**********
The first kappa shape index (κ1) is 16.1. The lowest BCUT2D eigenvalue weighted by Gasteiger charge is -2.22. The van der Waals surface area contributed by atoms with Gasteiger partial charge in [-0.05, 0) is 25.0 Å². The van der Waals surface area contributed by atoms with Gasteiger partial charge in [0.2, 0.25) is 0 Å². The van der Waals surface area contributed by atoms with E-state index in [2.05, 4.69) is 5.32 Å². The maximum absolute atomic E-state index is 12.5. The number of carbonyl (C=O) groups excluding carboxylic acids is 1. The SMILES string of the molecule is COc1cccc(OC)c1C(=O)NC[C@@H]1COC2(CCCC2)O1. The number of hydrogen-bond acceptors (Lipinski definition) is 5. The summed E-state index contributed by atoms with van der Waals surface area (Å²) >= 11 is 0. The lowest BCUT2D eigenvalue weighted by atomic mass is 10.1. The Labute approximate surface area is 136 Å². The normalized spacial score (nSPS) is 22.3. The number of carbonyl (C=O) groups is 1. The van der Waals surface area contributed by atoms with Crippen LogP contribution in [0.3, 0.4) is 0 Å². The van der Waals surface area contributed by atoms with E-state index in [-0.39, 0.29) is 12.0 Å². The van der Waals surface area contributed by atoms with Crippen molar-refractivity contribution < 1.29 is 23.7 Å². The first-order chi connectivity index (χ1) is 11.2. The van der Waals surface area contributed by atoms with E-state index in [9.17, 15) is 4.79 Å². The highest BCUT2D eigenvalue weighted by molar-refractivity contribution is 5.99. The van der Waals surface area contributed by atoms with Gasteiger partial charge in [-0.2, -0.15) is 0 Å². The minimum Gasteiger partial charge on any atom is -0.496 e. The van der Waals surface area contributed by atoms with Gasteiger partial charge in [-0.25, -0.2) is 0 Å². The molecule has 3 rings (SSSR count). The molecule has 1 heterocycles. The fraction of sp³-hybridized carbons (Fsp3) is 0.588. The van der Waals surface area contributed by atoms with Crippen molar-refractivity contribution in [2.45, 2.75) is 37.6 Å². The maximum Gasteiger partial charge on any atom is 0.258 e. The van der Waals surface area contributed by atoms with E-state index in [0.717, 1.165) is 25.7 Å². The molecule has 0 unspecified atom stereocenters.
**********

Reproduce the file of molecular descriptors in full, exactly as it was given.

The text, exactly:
The first kappa shape index (κ1) is 16.1. The lowest BCUT2D eigenvalue weighted by Gasteiger charge is -2.22. The van der Waals surface area contributed by atoms with Gasteiger partial charge in [-0.05, 0) is 25.0 Å². The van der Waals surface area contributed by atoms with Gasteiger partial charge in [0.2, 0.25) is 0 Å². The van der Waals surface area contributed by atoms with E-state index in [2.05, 4.69) is 5.32 Å². The maximum absolute atomic E-state index is 12.5. The number of carbonyl (C=O) groups excluding carboxylic acids is 1. The SMILES string of the molecule is COc1cccc(OC)c1C(=O)NC[C@@H]1COC2(CCCC2)O1. The number of hydrogen-bond acceptors (Lipinski definition) is 5. The summed E-state index contributed by atoms with van der Waals surface area (Å²) >= 11 is 0. The lowest BCUT2D eigenvalue weighted by atomic mass is 10.1. The Labute approximate surface area is 136 Å². The normalized spacial score (nSPS) is 22.3. The number of carbonyl (C=O) groups is 1. The van der Waals surface area contributed by atoms with Crippen LogP contribution in [0.3, 0.4) is 0 Å². The van der Waals surface area contributed by atoms with E-state index in [-0.39, 0.29) is 12.0 Å². The van der Waals surface area contributed by atoms with Crippen molar-refractivity contribution < 1.29 is 23.7 Å². The first-order chi connectivity index (χ1) is 11.2. The van der Waals surface area contributed by atoms with E-state index in [9.17, 15) is 4.79 Å². The highest BCUT2D eigenvalue weighted by molar-refractivity contribution is 5.99. The van der Waals surface area contributed by atoms with Gasteiger partial charge in [-0.2, -0.15) is 0 Å². The minimum Gasteiger partial charge on any atom is -0.496 e. The van der Waals surface area contributed by atoms with Gasteiger partial charge in [-0.25, -0.2) is 0 Å². The molecule has 3 rings (SSSR count). The molecule has 1 heterocycles. The fraction of sp³-hybridized carbons (Fsp3) is 0.588. The van der Waals surface area contributed by atoms with Crippen molar-refractivity contribution in [2.45, 2.75) is 37.6 Å². The maximum Gasteiger partial charge on any atom is 0.258 e. The van der Waals surface area contributed by atoms with E-state index in [0.717, 1.165) is 25.7 Å². The molecule has 0 unspecified atom stereocenters.